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Structured approach to managing quality of pavement distress data : Virginia Department of Transportation experience Larson, Charles D ; Sami, Naveed ; Luhr, David R

By: Larson, Charles DContributor(s): Sami, Naveed | Luhr, David RPublication details: Transportation Research Record, 2000Description: nr 1699, s. 72-80Subject(s): USA | Deterioration | Performance | Data acquisition | Automatic | Accuracy | Quality assurance | PMS | Measurement | Test method | Equipment | Standardization | Calibration | 32Bibl.nr: VTI P8167:1699Location: Abstract: The Virginia Department of Transportation (VDOT) Pavement Management Program has examined and improved the quality of condition data to carry out pavement performance analysis and multiyear work planning. In 1995 the agency changed the way it gathered pavement condition data, moving from subjective windshield surveys to using automated condition survey equipment. In 1997 the agency acquired the staff and resources to examine these data and respond to concerns of district personnel that the data were inconsistent and not representative of actual conditions. At that time, VDOT acknowledged the need for a formal and large-scale quality assurance program for its pavement condition data. It was shown in 1998 that standardization of test methods and calibration of equipment for roughness measurement yielded data of much higher quality than that in previous years. Quality data are crucial to the sound functioning of a pavement management system. It has been found that (a) distress data quality is a serious problem and the data can potentially be bad enough to be completely useless and (b) improving or reengineering distress data quality requires a significant effort. A structured approach to develop and implement a pavement distress data quality program at VDOT is described, including the processes, statistical details, and a clear vision of needs. Most important, this reengineering effort involves attending to the data collection process by building controls at critical junctures during the project in order to deliver a quality data product in time and on budget.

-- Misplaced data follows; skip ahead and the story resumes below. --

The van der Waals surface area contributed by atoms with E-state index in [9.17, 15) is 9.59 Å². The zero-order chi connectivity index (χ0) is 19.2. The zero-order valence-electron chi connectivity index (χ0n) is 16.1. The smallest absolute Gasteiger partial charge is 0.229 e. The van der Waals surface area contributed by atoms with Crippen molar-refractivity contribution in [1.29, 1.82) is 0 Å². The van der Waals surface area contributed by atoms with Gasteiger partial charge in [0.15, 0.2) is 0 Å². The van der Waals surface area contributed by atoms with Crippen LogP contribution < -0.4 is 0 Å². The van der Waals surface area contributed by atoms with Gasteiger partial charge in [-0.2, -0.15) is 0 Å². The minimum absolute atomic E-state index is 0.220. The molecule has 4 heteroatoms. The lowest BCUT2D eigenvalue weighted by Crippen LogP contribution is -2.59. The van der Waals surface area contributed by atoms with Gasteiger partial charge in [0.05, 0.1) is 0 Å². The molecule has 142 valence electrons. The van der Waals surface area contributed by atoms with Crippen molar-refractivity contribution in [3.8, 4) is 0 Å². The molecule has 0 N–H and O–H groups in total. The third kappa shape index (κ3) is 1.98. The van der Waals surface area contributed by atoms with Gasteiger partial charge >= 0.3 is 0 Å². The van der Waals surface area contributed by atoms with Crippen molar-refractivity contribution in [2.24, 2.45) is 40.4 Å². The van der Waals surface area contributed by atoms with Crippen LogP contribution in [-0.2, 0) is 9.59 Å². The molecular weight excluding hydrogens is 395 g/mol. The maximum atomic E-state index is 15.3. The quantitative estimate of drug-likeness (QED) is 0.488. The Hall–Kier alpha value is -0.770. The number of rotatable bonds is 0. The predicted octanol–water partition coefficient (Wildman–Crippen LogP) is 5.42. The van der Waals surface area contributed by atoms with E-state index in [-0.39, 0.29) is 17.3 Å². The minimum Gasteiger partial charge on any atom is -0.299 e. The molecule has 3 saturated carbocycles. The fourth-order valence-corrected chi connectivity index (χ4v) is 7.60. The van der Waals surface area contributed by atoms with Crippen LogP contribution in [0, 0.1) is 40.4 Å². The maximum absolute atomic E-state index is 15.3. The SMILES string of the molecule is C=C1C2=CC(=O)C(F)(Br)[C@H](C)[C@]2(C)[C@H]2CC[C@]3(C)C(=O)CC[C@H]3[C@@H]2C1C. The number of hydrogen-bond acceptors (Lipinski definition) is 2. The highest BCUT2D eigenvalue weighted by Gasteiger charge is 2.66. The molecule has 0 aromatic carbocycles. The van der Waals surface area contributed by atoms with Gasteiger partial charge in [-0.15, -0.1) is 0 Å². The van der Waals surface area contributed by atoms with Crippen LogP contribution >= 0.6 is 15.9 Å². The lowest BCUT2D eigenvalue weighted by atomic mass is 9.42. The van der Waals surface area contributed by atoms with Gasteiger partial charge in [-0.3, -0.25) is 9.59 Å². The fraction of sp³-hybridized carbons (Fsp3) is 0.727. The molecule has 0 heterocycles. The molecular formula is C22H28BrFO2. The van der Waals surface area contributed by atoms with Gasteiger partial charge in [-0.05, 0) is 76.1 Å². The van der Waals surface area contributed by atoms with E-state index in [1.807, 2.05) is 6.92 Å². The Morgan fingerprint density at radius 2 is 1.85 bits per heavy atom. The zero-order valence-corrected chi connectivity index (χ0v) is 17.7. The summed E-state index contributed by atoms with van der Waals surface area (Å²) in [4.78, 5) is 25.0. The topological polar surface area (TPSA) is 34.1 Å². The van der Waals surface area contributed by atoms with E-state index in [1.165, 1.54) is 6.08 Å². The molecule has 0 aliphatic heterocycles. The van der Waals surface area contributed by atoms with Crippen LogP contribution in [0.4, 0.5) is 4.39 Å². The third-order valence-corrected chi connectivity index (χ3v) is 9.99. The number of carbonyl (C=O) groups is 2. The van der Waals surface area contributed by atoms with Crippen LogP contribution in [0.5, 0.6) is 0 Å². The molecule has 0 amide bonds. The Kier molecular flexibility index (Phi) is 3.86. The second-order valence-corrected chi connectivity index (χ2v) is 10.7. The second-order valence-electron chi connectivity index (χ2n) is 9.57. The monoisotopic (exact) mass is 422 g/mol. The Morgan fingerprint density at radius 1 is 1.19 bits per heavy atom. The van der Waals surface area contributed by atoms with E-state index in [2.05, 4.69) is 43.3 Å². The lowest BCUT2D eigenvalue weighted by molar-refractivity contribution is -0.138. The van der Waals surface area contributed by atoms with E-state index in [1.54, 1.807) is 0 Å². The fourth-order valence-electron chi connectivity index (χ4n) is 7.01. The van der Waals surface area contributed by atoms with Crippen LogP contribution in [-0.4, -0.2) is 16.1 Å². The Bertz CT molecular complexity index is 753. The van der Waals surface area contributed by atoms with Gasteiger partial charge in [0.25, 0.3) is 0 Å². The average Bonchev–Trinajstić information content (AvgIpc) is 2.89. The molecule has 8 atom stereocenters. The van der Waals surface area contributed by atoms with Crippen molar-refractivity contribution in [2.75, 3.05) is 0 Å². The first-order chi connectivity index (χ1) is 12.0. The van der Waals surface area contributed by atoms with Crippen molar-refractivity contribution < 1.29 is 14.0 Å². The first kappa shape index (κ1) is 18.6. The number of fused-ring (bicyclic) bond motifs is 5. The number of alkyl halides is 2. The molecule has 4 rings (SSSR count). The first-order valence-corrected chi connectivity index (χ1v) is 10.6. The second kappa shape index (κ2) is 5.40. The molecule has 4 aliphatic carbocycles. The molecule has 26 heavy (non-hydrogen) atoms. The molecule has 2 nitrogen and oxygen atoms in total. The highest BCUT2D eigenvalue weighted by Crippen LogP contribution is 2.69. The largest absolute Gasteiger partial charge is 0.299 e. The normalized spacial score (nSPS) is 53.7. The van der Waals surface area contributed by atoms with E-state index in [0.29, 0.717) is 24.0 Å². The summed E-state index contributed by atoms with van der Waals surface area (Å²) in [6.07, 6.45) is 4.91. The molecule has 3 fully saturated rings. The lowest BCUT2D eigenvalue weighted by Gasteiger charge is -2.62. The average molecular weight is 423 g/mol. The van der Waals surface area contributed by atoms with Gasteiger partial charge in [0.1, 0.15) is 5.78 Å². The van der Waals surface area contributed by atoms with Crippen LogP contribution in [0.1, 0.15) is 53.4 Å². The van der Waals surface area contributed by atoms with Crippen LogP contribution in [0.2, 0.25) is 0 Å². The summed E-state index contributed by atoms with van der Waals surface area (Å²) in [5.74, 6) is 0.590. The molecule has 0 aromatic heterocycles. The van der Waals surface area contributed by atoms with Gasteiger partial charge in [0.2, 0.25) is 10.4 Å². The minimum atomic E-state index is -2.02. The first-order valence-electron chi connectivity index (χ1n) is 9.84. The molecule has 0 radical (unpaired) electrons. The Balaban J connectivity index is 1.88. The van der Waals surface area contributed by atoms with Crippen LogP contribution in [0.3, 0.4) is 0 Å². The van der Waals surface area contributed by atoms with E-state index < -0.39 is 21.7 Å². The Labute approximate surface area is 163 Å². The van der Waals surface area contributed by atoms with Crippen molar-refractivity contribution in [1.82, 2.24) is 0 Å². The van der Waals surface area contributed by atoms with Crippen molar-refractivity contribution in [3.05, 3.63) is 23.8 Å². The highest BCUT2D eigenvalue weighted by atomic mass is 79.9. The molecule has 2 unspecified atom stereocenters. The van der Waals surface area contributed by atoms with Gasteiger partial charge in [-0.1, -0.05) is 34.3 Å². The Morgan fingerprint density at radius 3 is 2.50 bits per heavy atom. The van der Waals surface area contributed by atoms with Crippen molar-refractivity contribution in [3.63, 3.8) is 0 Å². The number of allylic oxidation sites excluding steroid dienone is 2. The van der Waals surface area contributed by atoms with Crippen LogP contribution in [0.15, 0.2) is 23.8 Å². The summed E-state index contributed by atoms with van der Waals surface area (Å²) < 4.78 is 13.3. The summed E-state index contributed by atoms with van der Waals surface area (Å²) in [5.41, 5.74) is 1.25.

Item type: Reports, conferences, monographs
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The Virginia Department of Transportation (VDOT) Pavement Management Program has examined and improved the quality of condition data to carry out pavement performance analysis and multiyear work planning. In 1995 the agency changed the way it gathered pavement condition data, moving from subjective windshield surveys to using automated condition survey equipment. In 1997 the agency acquired the staff and resources to examine these data and respond to concerns of district personnel that the data were inconsistent and not representative of actual conditions. At that time, VDOT acknowledged the need for a formal and large-scale quality assurance program for its pavement condition data. It was shown in 1998 that standardization of test methods and calibration of equipment for roughness measurement yielded data of much higher quality than that in previous years. Quality data are crucial to the sound functioning of a pavement management system. It has been found that (a) distress data quality is a serious problem and the data can potentially be bad enough to be completely useless and (b) improving or reengineering distress data quality requires a significant effort. A structured approach to develop and implement a pavement distress data quality program at VDOT is described, including the processes, statistical details, and a clear vision of needs. Most important, this reengineering effort involves attending to the data collection process by building controls at critical junctures during the project in order to deliver a quality data product in time and on budget.

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